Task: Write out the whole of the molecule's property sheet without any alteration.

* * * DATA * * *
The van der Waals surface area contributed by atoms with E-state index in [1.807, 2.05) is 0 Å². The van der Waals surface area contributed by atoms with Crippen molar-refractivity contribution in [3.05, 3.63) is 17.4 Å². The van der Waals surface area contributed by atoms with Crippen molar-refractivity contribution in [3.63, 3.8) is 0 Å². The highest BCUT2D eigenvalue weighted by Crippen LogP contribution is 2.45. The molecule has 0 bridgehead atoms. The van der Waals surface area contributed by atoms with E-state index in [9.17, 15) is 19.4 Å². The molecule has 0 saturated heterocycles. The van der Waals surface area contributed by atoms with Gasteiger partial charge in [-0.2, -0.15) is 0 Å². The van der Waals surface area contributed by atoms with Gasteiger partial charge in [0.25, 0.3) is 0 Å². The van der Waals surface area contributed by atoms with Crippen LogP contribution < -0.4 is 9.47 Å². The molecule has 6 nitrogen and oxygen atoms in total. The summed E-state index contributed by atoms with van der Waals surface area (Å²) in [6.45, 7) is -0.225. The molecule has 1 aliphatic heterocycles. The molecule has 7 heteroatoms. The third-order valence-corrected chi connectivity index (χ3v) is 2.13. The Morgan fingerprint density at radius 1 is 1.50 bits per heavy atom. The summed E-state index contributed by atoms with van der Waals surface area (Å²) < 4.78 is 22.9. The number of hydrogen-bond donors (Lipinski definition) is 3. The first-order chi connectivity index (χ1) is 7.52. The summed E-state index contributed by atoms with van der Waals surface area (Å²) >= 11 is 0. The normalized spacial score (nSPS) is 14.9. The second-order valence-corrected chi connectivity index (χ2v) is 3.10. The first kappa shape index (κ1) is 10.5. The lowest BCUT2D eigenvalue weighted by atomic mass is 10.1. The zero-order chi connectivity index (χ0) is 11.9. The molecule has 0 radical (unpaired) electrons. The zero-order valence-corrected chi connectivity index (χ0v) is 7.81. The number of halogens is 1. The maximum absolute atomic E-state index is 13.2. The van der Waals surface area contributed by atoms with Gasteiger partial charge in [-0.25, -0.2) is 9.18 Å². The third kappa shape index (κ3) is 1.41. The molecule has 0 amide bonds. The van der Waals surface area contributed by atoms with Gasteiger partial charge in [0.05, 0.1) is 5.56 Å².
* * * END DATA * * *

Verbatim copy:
The van der Waals surface area contributed by atoms with E-state index in [1.807, 2.05) is 0 Å². The van der Waals surface area contributed by atoms with Crippen molar-refractivity contribution in [3.05, 3.63) is 17.4 Å². The van der Waals surface area contributed by atoms with Crippen molar-refractivity contribution in [3.63, 3.8) is 0 Å². The highest BCUT2D eigenvalue weighted by Crippen LogP contribution is 2.45. The molecule has 0 bridgehead atoms. The van der Waals surface area contributed by atoms with E-state index in [9.17, 15) is 19.4 Å². The molecule has 0 saturated heterocycles. The van der Waals surface area contributed by atoms with Gasteiger partial charge in [-0.2, -0.15) is 0 Å². The van der Waals surface area contributed by atoms with Gasteiger partial charge in [0.25, 0.3) is 0 Å². The van der Waals surface area contributed by atoms with Crippen LogP contribution < -0.4 is 9.47 Å². The molecule has 6 nitrogen and oxygen atoms in total. The summed E-state index contributed by atoms with van der Waals surface area (Å²) in [6.45, 7) is -0.225. The molecule has 1 aliphatic heterocycles. The molecule has 7 heteroatoms. The third-order valence-corrected chi connectivity index (χ3v) is 2.13. The Morgan fingerprint density at radius 1 is 1.50 bits per heavy atom. The summed E-state index contributed by atoms with van der Waals surface area (Å²) < 4.78 is 22.9. The number of hydrogen-bond donors (Lipinski definition) is 3. The first-order chi connectivity index (χ1) is 7.52. The summed E-state index contributed by atoms with van der Waals surface area (Å²) >= 11 is 0. The normalized spacial score (nSPS) is 14.9. The second-order valence-corrected chi connectivity index (χ2v) is 3.10. The first kappa shape index (κ1) is 10.5. The lowest BCUT2D eigenvalue weighted by atomic mass is 10.1. The zero-order chi connectivity index (χ0) is 11.9. The molecule has 0 radical (unpaired) electrons. The zero-order valence-corrected chi connectivity index (χ0v) is 7.81. The number of halogens is 1. The maximum absolute atomic E-state index is 13.2. The van der Waals surface area contributed by atoms with Gasteiger partial charge in [-0.25, -0.2) is 9.18 Å². The third kappa shape index (κ3) is 1.41. The molecule has 0 amide bonds. The van der Waals surface area contributed by atoms with Gasteiger partial charge in [0.05, 0.1) is 5.56 Å².